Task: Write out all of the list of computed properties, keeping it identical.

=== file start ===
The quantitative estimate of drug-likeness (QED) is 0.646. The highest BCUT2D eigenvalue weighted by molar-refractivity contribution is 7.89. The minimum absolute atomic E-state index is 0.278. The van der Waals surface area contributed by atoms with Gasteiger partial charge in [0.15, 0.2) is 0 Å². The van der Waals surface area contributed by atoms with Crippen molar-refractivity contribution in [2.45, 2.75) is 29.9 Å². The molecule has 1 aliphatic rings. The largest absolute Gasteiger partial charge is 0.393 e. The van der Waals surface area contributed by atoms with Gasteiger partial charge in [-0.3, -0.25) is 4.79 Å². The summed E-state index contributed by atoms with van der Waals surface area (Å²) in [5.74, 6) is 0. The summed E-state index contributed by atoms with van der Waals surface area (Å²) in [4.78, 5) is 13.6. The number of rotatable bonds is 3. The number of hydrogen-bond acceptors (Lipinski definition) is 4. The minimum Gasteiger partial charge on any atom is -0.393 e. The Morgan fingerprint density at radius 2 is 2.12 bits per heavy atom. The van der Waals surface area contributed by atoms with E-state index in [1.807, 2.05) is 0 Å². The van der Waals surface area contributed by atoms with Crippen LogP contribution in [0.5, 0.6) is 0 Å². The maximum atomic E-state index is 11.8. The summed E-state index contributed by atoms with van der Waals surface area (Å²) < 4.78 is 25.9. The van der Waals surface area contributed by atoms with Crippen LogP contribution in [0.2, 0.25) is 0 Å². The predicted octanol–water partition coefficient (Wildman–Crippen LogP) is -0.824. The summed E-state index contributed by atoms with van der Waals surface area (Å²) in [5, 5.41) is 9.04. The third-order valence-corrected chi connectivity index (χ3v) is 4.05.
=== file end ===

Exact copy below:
The quantitative estimate of drug-likeness (QED) is 0.646. The highest BCUT2D eigenvalue weighted by molar-refractivity contribution is 7.89. The minimum absolute atomic E-state index is 0.278. The van der Waals surface area contributed by atoms with Gasteiger partial charge in [0.15, 0.2) is 0 Å². The van der Waals surface area contributed by atoms with Crippen molar-refractivity contribution in [2.45, 2.75) is 29.9 Å². The molecule has 1 aliphatic rings. The largest absolute Gasteiger partial charge is 0.393 e. The van der Waals surface area contributed by atoms with Gasteiger partial charge in [-0.3, -0.25) is 4.79 Å². The summed E-state index contributed by atoms with van der Waals surface area (Å²) in [5.74, 6) is 0. The summed E-state index contributed by atoms with van der Waals surface area (Å²) in [4.78, 5) is 13.6. The number of rotatable bonds is 3. The number of hydrogen-bond acceptors (Lipinski definition) is 4. The minimum Gasteiger partial charge on any atom is -0.393 e. The Morgan fingerprint density at radius 2 is 2.12 bits per heavy atom. The van der Waals surface area contributed by atoms with E-state index in [1.807, 2.05) is 0 Å². The van der Waals surface area contributed by atoms with Crippen LogP contribution in [0.5, 0.6) is 0 Å². The maximum atomic E-state index is 11.8. The summed E-state index contributed by atoms with van der Waals surface area (Å²) < 4.78 is 25.9. The van der Waals surface area contributed by atoms with Crippen LogP contribution in [0.2, 0.25) is 0 Å². The predicted octanol–water partition coefficient (Wildman–Crippen LogP) is -0.824. The summed E-state index contributed by atoms with van der Waals surface area (Å²) in [5, 5.41) is 9.04. The third-order valence-corrected chi connectivity index (χ3v) is 4.05.